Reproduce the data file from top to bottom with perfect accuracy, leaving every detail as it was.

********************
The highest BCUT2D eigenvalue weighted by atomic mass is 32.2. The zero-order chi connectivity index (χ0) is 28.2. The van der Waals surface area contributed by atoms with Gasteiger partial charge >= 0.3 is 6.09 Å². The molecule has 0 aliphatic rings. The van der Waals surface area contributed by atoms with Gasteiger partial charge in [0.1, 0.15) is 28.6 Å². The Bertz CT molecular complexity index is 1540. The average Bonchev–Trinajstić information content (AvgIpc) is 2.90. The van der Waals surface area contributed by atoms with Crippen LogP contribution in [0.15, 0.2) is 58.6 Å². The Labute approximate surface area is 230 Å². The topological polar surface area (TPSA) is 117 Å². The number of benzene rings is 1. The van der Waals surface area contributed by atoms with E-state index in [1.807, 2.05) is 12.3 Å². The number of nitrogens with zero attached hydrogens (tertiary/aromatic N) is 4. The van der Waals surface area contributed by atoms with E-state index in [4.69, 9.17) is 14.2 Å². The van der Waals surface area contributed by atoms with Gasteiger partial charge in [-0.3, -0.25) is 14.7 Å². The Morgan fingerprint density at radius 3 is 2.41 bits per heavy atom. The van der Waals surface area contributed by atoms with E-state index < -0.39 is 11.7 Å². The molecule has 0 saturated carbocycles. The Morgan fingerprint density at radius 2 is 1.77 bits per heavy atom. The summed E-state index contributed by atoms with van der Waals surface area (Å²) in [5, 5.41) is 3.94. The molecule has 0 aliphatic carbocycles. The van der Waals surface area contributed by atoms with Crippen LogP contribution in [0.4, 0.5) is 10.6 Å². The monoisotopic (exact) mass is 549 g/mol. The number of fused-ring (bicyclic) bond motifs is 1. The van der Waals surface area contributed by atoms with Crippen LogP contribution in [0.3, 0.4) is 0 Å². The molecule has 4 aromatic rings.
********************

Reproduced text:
The highest BCUT2D eigenvalue weighted by atomic mass is 32.2. The zero-order chi connectivity index (χ0) is 28.2. The van der Waals surface area contributed by atoms with Gasteiger partial charge >= 0.3 is 6.09 Å². The molecule has 0 aliphatic rings. The van der Waals surface area contributed by atoms with Gasteiger partial charge in [0.1, 0.15) is 28.6 Å². The Bertz CT molecular complexity index is 1540. The average Bonchev–Trinajstić information content (AvgIpc) is 2.90. The van der Waals surface area contributed by atoms with Crippen LogP contribution in [0.15, 0.2) is 58.6 Å². The Labute approximate surface area is 230 Å². The topological polar surface area (TPSA) is 117 Å². The number of benzene rings is 1. The van der Waals surface area contributed by atoms with E-state index in [1.807, 2.05) is 12.3 Å². The number of nitrogens with zero attached hydrogens (tertiary/aromatic N) is 4. The van der Waals surface area contributed by atoms with E-state index in [4.69, 9.17) is 14.2 Å². The van der Waals surface area contributed by atoms with Gasteiger partial charge in [-0.3, -0.25) is 14.7 Å². The Morgan fingerprint density at radius 3 is 2.41 bits per heavy atom. The van der Waals surface area contributed by atoms with E-state index < -0.39 is 11.7 Å². The molecule has 0 saturated carbocycles. The Morgan fingerprint density at radius 2 is 1.77 bits per heavy atom. The summed E-state index contributed by atoms with van der Waals surface area (Å²) in [5, 5.41) is 3.94. The molecule has 0 aliphatic carbocycles. The van der Waals surface area contributed by atoms with Crippen LogP contribution in [0.4, 0.5) is 10.6 Å². The monoisotopic (exact) mass is 549 g/mol. The number of fused-ring (bicyclic) bond motifs is 1. The van der Waals surface area contributed by atoms with Crippen LogP contribution in [0.3, 0.4) is 0 Å². The molecule has 4 aromatic rings.